The Queensland Government has appointed three additional mines inspectors and another chief inspector as the resources industry grapples with recent mine-related tragedies.
Mines and quarries in the state will implement a safety reset by the end of August for discussions between management, operational staff and relevant union representatives on risks and safe practise.
The move follows the announcement of two independent reviews investigating why mine workers have died over the past 20 years and how industry can improve, while also looking into the effectiveness of the state’s mining health and safety legislation.
Queensland Resources Council (QRC) chief executive Ian Macfarlane said the industry body “has committed to work with the government on the two safety reviews established by Minister Lynham,” alongside the safety reset.
“The objective must be to reach every worker across every shift, therefore these resets will be tailored to the individual sites and their various rostering and operational requirements,” Macfarlane said.
“QRC will work with the employee representatives – the CFMEU and the AWU – to ensure our industry has the most robust safety culture it can and that two-way conversations between management and operational staff are ongoing.”
The QRC also announced it would participate in a safety forum with its members at the annual Queensland Mining Industry Health and Safety Conference next month.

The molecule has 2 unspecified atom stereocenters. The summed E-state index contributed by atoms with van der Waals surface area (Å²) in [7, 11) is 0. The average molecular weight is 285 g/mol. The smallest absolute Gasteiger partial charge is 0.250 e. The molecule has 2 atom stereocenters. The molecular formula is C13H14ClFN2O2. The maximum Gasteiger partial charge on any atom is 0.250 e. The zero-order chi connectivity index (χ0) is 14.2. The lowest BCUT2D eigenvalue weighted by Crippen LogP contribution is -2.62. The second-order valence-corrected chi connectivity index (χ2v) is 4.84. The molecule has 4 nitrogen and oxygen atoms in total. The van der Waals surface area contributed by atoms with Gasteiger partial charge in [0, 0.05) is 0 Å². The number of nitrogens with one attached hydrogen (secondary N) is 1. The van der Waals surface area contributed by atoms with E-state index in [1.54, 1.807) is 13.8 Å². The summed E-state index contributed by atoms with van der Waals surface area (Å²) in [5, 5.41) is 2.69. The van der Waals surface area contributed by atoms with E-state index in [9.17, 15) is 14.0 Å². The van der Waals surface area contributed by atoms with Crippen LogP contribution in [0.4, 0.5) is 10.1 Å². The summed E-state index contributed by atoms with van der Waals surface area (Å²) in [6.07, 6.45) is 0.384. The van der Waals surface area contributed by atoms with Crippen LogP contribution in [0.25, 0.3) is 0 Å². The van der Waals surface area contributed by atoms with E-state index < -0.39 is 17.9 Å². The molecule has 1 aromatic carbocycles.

It also promised to work with the government on reforms to strengthen safety culture in the resources sector, including further discussions on sanctions for reckless behaviour, as well as the government’s proposal for legislation on the offence of ‘industrial manslaughter.’
The Australian Workers’ Union (AWU) voiced its concerns at a crisis meeting with state government representatives, urging them to introduce better safety regulations for Queensland mines.
“At this meeting, we made it clear that more needs to be done to hold the mining industry and safety regulator accountable for worker safety,” AWU Queensland branch secretary Steve Baker said.
The AWU has made calls for the state government to pass laws that allow workers and the AWU to appeal and dispute decisions of the safety regulator and introduce new and improved protections for workers from being targeted by their employer for raising a safety issue.
They have also called for the passing of legislation to create the offence of industrial manslaughter.